-end segment- 5:35
START: JWC Pairs
Evie: So, let's go into talking about the event for this week which is, of course, the Junior World Championships which happened last week in Zagreb, Croatia. It's the highlight of the season for the Juniors, and we haven't actually seen a lot of the Juniors since the Junior Grand Prix Final and the JGP late last year. So, honestly, I was just happy to see all of my children again. I missed Juniors in general and it's so good to see all of them back.
Karly: You said it was the highlight for the Juniors? It's the highlight for me! (Hosts laugh)
Evie: I think this competition was kind of up and down? There were definitely some really amazing moments, but at the same time, there were some completely heartbreaking and really upsetting performances. It doesn't trump last season's Junior Worlds in terms of upsetting, considering I still think Alexei Krasnozhon's injury is still very much in mind. It's burned into my retinas. Honestly, it could have gone a lot worse! But everyone lived, so I will take that!
Sam: We can be happy!
Karly: Yeah, exactly.
Evie: We can definitely be happy. And that's all we can really ask for at the end of the day, that everyone lives. So, shall we get into talking about the Pairs first of all?
Sam: The Pairs podium was Anastasia Mishina and Alexander Galliamov, Apollinariia Panfilova and Dmitry Rylov, and Polina Kostukovich and Dmitri Ialin - all of Russia, as expected.
Evie: (in a sing-song voice) All of Russia.
Karly: Yeah, I was like "This is not surprising."
Evie: Yeah, I don't think anyone was particularly shocked about the fact that the podium was basically the same as Junior Grand Prix Final except second and third were switched.
Karly: Can I just shout out to the Chinese Pair in 4th [Feiyao Tang/Yongchao Yang]?
Evie: Oh yeah, definitely, they were so much fun to watch!
Karly: I just love Chinese Pairs.
Evie: I think overall it was a pretty good Pairs competition here. I mean, obviously, the Junior Pairs field isn't as deep as the other Junior fields. But I'm sure that absolutely no one was surprised or shocked to see the Russian teams have a complete sweep of the podium. It happened last year, it's a pretty common occurrence in Junior Pairs.
Sam: So an interesting thing that happened was that Mishina and Galliamov had a fall on their triple Sal-Euler-triple Sal - I almost said half loop, I didn't. (Hosts laugh) But they didn't get straight -5's for it, they actually counted a -3 and multiple -4's, which made their GOE a -1.08. If they had have, which I think, correctly gotten the -2.15 for straight -5's, the margin between first and second would have been 0.17 instead of 0.57. So I was thinking, looking at their PCS, if that was scored, what I think, correctly - should have Panfilova and Rylov won?
Evie: It's funny because when you look at this Pairs podium it's like every team has one advantage and one disadvantage. Like Mishina/Galliamov, they've got higher consistency with a higher technical content than a lot of the other Pairs, which obviously does them well. But at the same time, they're not as strong in the PCS department, their Skating Skills... Their lifts are very acrobatic and they look good, but they don't have really fantastic ice coverage in comparison to some of the other Pairs. And then with Panfilova and Rylov, obviously, they don't have triples, which sets them back quite a bit. But their PCS makes up for it, and their GOE as well, because they do everything with such grace and effortlessness. And then with Kostiukovich and Ialin, they're amazing, they've got amazing performance skills and their lifts are freaking insane. But they're just quite inconsistent and they have trouble with their side-by-side jumps and landing the throws, which is sad because I love them and I love all their elements, they look amazing. I just wish they would stick their landings on those beautiful throws!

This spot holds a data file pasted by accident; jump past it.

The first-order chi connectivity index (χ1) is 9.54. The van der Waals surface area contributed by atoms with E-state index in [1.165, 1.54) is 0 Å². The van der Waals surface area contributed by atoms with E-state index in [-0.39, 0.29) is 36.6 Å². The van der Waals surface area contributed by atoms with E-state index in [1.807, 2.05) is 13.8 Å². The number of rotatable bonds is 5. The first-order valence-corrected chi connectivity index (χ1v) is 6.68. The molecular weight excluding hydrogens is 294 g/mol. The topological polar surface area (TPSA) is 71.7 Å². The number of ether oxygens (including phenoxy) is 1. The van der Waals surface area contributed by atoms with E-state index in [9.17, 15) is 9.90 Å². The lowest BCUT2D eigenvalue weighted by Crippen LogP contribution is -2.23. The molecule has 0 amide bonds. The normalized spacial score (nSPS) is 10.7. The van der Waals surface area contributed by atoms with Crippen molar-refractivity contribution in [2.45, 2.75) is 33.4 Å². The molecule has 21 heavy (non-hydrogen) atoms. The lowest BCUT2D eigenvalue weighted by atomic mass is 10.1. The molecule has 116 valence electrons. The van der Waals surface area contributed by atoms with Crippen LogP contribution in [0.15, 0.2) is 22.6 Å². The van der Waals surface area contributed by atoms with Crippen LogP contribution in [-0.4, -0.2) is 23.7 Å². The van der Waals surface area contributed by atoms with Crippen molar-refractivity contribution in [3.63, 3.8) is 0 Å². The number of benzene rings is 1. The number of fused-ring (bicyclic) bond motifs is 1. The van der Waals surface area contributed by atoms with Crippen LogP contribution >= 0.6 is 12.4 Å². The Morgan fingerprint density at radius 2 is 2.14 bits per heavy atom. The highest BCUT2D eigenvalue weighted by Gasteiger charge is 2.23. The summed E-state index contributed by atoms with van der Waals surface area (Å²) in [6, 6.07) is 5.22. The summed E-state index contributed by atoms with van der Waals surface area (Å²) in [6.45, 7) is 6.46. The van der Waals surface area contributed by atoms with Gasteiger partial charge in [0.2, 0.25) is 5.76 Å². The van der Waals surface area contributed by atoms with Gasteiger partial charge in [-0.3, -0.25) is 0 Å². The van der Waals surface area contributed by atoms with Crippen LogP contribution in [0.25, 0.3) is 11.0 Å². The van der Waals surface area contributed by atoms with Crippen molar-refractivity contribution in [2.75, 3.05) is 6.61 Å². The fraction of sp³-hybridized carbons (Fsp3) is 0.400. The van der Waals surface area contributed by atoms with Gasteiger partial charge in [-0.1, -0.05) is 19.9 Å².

Karly: Oh my god, with Kostiukovich and Ialin, I finally saw the light of their programs this time around.
Sam: That lift in the Short Program is literally insane. He pops her up, she does a half twist around so she's laying on her stomach, does her positions, lands on his shoulders and then does what I would call an "Around the world." Which is basically just the thing you do when you're a kid when you're trying to flip somebody around in a circle over your body, and it's insane and so impressive and I love it.
Evie: It is! I just really hope that they fix their issues with the landings and just making sure that they land everything and they get their levels on stuff because they could honestly be really strong gold medal contenders if they fixed these problems. They almost won gold at the Junior Grand Prix Final, if their spin didn't get a V, they would have won. And then here they obviously had some issues landing stuff and if they were more consistent they should be winning everything, basically.
Sam: Obviously, I led with the question of should have Panfilova and Rylov won and, in my opinion, they probably should have. Just because their Free Skate is a Senior Level program. (Karly: I agree) Top to bottom, there's never a moment where you're like "This is a part where they're taking a break" or "Here are the crossovers across the rink so they can do the big jump." It just flows effortlessly, and it doesn't have a particular moment outside of the throws, because their loop and their flip throw are perfection. But outside of that, it doesn't have that choreographic moment where you're like "Oh my god, this the most amazing thing I've ever seen." But it just kind of bowls you over continuously with how lovely it is. They did win PCS [in the Free], but because I haven't seen both teams in person, even though that I do get the impression that Panfilova and Rylov just on-screen they do seem a bit faster. Again, watching things on stream, especially on a stream where feet are continually getting cut off.